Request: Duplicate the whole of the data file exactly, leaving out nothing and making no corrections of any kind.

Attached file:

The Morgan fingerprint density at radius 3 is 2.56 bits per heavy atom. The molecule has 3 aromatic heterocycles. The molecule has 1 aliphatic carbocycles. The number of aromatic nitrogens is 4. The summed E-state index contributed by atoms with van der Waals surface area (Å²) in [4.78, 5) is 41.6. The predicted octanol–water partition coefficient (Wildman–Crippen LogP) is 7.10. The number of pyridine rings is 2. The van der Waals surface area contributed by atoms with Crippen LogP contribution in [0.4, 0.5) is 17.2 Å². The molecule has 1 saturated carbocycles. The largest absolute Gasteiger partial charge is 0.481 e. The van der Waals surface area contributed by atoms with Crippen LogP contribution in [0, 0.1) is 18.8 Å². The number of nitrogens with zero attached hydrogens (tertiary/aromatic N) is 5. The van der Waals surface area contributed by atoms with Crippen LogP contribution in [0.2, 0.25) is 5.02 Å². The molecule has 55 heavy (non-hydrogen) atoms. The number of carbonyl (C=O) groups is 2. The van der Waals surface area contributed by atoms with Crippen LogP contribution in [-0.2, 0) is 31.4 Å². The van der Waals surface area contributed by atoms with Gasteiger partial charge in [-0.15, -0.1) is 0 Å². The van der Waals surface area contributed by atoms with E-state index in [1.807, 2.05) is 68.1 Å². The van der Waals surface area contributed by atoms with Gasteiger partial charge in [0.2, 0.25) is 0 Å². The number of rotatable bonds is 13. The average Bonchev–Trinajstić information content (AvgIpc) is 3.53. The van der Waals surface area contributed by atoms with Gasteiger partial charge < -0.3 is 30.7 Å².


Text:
The Morgan fingerprint density at radius 3 is 2.56 bits per heavy atom. The molecule has 3 aromatic heterocycles. The molecule has 1 aliphatic carbocycles. The number of aromatic nitrogens is 4. The summed E-state index contributed by atoms with van der Waals surface area (Å²) in [4.78, 5) is 41.6. The predicted octanol–water partition coefficient (Wildman–Crippen LogP) is 7.10. The number of pyridine rings is 2. The van der Waals surface area contributed by atoms with Crippen LogP contribution in [0.4, 0.5) is 17.2 Å². The molecule has 1 saturated carbocycles. The largest absolute Gasteiger partial charge is 0.481 e. The van der Waals surface area contributed by atoms with Crippen LogP contribution in [0, 0.1) is 18.8 Å². The number of nitrogens with zero attached hydrogens (tertiary/aromatic N) is 5. The van der Waals surface area contributed by atoms with Crippen LogP contribution in [0.2, 0.25) is 5.02 Å². The molecule has 55 heavy (non-hydrogen) atoms. The number of carbonyl (C=O) groups is 2. The van der Waals surface area contributed by atoms with Crippen LogP contribution in [-0.2, 0) is 31.4 Å². The van der Waals surface area contributed by atoms with Gasteiger partial charge in [-0.15, -0.1) is 0 Å². The van der Waals surface area contributed by atoms with E-state index in [1.807, 2.05) is 68.1 Å². The van der Waals surface area contributed by atoms with Gasteiger partial charge in [0.2, 0.25) is 0 Å². The number of rotatable bonds is 13. The average Bonchev–Trinajstić information content (AvgIpc) is 3.53. The van der Waals surface area contributed by atoms with Gasteiger partial charge < -0.3 is 30.7 Å².